Three Quick Questions

The debate: DCS or PLC?

1. What is the difference between a DCS and a PLC?

In the past, the strengths and weaknesses of both automation technologies were well understood. It was easy for an engineer to select one that suited their application. These days, the criteria which were thought to be exclusive to one technology can now be found in the other. The line has been blurred.

PLC stands for Programmable Logic Controller, which is mainly used for interlocking various instruments and equipment together to make a system. PLCs are commonly used for on/off or digital control and may be expanded with analog I/O modules. PLCs have traditionally been used for manufacturing, small batch processes, and individual units within a plant.

DCS stands for Distributed Control System and does exactly what a PLC can do, but is generally used in much larger and complex applications such as power generation plants, water and waste-water treatment facilities, and petrochemical plants. More and more, we are seeing the DCS applied in smaller applications for its all-in-one capabilities. Total plant automation becomes more of a reality with the DCS. DCS systems include multi-disciplined controllers for logic, sequential and process control, HMI, historian, alarm management, and business applications on one platform.

A PLC can be fully integrated into a DCS... PLCs generally perform a single task, whereas a DCS is a system of PLCs/RTUs that communicate to accomplish a particular task. For example, in a power plant, there might be a PLC that is used to operate a duct burner. In that same power plant a DCS may be communicating with 14 duct burner PLCs and starting the burner management system when required. In these instances where PLCs are a subsystem, many applications still require an interface back to the DCS for interlock and control reporting.

2. Where is a DCS practical over a PLC?

Initially, a PLC was a very cost-effective solution for low I/O count circumstances. But with technological advances, the DCS has become a competitive option in the market. I/O count is no longer an issue. The PLC is cost-effective from zero to a few thousand I/O points. Whereas, the DCS was thought to be more applicable in much larger situations.

With the release of the new Symphony Plus SD Control and I/O, a DCS can now be used in applications with as little as 150 I/O. The SD Series platform can withstand up to 70 °C ambient temperatures and harsh environmental conditions, have very low power consumption, require smaller power supply, produce a small footprint, and be very cost competitive. These were once limiting constraints that prohibited the DCS from being practical in many applications where PLCs were used. Now, it is difficult to imagine a situation where the DCS would not be a practical choice.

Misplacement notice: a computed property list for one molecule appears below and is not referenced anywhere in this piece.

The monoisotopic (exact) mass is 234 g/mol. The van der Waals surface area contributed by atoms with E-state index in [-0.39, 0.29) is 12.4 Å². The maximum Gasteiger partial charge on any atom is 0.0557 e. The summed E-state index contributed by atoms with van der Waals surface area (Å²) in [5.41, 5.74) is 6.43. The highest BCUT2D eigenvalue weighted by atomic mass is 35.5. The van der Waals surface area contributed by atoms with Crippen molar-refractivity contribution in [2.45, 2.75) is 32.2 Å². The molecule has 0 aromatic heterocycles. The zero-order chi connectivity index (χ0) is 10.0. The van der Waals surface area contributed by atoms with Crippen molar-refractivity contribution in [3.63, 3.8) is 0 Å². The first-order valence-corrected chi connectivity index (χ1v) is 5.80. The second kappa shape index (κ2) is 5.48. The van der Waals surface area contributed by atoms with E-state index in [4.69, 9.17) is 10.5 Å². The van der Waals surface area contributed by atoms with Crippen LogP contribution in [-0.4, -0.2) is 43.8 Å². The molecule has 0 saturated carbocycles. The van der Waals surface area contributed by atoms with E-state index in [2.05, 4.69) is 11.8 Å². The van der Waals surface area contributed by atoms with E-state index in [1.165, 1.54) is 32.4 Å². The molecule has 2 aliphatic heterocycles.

3. What is the system lifecycle of a PLC and a DCS?

Evolution and obsolescence are major differences between a DCS and a PLC. PLCs do not typically have an evolution path forward once the hardware reaches maturity. Historically, they need to undergo costly and risky “rip and replace”. Conversely the DCS system evolves over time to offer an evolution path that does not require the owner to replace the equipment, only to evolve it while maintaining original integrity of engineering logic and design. This is where the Symphony Plus DCS has a clear edge in the market.

Symphony Plus SD Series provides complete backwards compatibility and interface hardware that allows Infi-90 customers to install the SD hardware on autonomous applications while providing a communication path back to their original system. Users can easily utilize their existing rack solution controllers to interface to remote mounted SD I/O.

In short, the release of the SD Series provides solution functionality that was not available in the past for installed Infi-90 users. The question is not if you should use a PLC, but why would you?

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David Thompson
David is a Senior Analyst and Product Development Manager for ABB’s PSPG - Power Generation. An expert in control systems with a knack for reading and writing logic, David has continuously enjoyed all work related to developing control logic and graphical HMI interfaces for various units. David began his work with Programmable Logic Controllers in 1978 as an Instrumentation Technician with a Petro-Chemical Company on the Houston Ship Channel where he ultimately installed the company’s first Distributed Control System in 1988. David also held the position of System Manager for 3 processing units in the company’s engineering and O&M projects department.

David joined ABB’s Field Service division in 2001 and further continued to broaden his knowledge and experience on control systems. In 2012, David’s career transitioned to the field of sales as an account manager, a progression that David himself says “felt natural” to him. As a Field Service Engineer, David interacted regularly with Power customers and was able to form lasting relationships. Once officially making the switch to account management, David was able to act directly in the best interest of these customers. David continues to provide support to PLC Replacements with SD Controllers and I/O account managers in his current role at ABB.

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